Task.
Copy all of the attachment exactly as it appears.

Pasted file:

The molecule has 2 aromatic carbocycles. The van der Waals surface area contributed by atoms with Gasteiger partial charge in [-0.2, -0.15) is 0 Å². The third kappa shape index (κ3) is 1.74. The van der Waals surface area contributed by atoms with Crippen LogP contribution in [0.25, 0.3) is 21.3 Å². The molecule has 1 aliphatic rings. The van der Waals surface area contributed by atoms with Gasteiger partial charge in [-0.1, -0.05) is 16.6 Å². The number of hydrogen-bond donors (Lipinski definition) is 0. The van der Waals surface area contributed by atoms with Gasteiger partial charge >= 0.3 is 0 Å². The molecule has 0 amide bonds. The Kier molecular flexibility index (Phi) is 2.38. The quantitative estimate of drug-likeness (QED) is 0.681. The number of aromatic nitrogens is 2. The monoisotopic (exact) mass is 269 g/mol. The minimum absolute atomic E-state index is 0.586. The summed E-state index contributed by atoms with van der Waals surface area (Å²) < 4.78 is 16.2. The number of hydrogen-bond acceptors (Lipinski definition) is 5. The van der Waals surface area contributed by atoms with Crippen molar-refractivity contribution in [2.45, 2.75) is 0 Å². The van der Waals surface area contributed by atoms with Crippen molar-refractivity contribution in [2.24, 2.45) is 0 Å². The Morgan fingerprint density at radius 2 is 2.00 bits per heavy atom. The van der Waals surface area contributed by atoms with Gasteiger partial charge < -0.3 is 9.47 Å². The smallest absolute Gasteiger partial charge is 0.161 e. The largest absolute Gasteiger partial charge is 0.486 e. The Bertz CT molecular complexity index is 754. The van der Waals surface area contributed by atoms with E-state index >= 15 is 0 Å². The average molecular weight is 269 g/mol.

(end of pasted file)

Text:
The molecule has 2 aromatic carbocycles. The van der Waals surface area contributed by atoms with Gasteiger partial charge in [-0.2, -0.15) is 0 Å². The third kappa shape index (κ3) is 1.74. The van der Waals surface area contributed by atoms with Crippen LogP contribution in [0.25, 0.3) is 21.3 Å². The molecule has 1 aliphatic rings. The van der Waals surface area contributed by atoms with Gasteiger partial charge in [-0.1, -0.05) is 16.6 Å². The number of hydrogen-bond donors (Lipinski definition) is 0. The van der Waals surface area contributed by atoms with Gasteiger partial charge >= 0.3 is 0 Å². The molecule has 0 amide bonds. The Kier molecular flexibility index (Phi) is 2.38. The quantitative estimate of drug-likeness (QED) is 0.681. The number of aromatic nitrogens is 2. The monoisotopic (exact) mass is 269 g/mol. The minimum absolute atomic E-state index is 0.586. The summed E-state index contributed by atoms with van der Waals surface area (Å²) < 4.78 is 16.2. The number of hydrogen-bond acceptors (Lipinski definition) is 5. The van der Waals surface area contributed by atoms with Crippen molar-refractivity contribution in [2.45, 2.75) is 0 Å². The van der Waals surface area contributed by atoms with Crippen molar-refractivity contribution in [2.24, 2.45) is 0 Å². The Morgan fingerprint density at radius 2 is 2.00 bits per heavy atom. The van der Waals surface area contributed by atoms with Gasteiger partial charge < -0.3 is 9.47 Å². The smallest absolute Gasteiger partial charge is 0.161 e. The largest absolute Gasteiger partial charge is 0.486 e. The Bertz CT molecular complexity index is 754. The van der Waals surface area contributed by atoms with E-state index >= 15 is 0 Å². The average molecular weight is 269 g/mol.